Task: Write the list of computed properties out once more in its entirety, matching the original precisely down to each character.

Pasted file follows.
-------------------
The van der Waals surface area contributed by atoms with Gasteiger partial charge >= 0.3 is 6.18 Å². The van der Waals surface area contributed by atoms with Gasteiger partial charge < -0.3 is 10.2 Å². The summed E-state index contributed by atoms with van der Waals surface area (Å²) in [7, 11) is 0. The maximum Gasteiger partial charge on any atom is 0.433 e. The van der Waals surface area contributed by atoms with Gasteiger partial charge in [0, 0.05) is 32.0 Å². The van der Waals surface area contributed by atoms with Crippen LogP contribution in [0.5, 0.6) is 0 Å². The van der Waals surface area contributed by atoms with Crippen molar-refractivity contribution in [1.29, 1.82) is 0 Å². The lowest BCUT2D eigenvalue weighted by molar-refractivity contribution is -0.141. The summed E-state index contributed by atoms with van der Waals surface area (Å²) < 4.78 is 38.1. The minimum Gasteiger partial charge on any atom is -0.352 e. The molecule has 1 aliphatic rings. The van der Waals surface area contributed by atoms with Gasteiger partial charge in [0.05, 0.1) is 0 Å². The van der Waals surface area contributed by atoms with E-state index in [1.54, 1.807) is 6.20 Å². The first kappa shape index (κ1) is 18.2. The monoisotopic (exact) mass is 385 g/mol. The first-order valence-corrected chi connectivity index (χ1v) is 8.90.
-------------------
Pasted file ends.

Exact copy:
The van der Waals surface area contributed by atoms with Gasteiger partial charge >= 0.3 is 6.18 Å². The van der Waals surface area contributed by atoms with Gasteiger partial charge < -0.3 is 10.2 Å². The summed E-state index contributed by atoms with van der Waals surface area (Å²) in [7, 11) is 0. The maximum Gasteiger partial charge on any atom is 0.433 e. The van der Waals surface area contributed by atoms with Gasteiger partial charge in [0, 0.05) is 32.0 Å². The van der Waals surface area contributed by atoms with Crippen LogP contribution in [0.5, 0.6) is 0 Å². The van der Waals surface area contributed by atoms with Crippen molar-refractivity contribution in [1.29, 1.82) is 0 Å². The lowest BCUT2D eigenvalue weighted by molar-refractivity contribution is -0.141. The summed E-state index contributed by atoms with van der Waals surface area (Å²) < 4.78 is 38.1. The minimum Gasteiger partial charge on any atom is -0.352 e. The molecule has 1 aliphatic rings. The van der Waals surface area contributed by atoms with Gasteiger partial charge in [0.05, 0.1) is 0 Å². The van der Waals surface area contributed by atoms with E-state index in [1.54, 1.807) is 6.20 Å². The first kappa shape index (κ1) is 18.2. The monoisotopic (exact) mass is 385 g/mol. The first-order valence-corrected chi connectivity index (χ1v) is 8.90.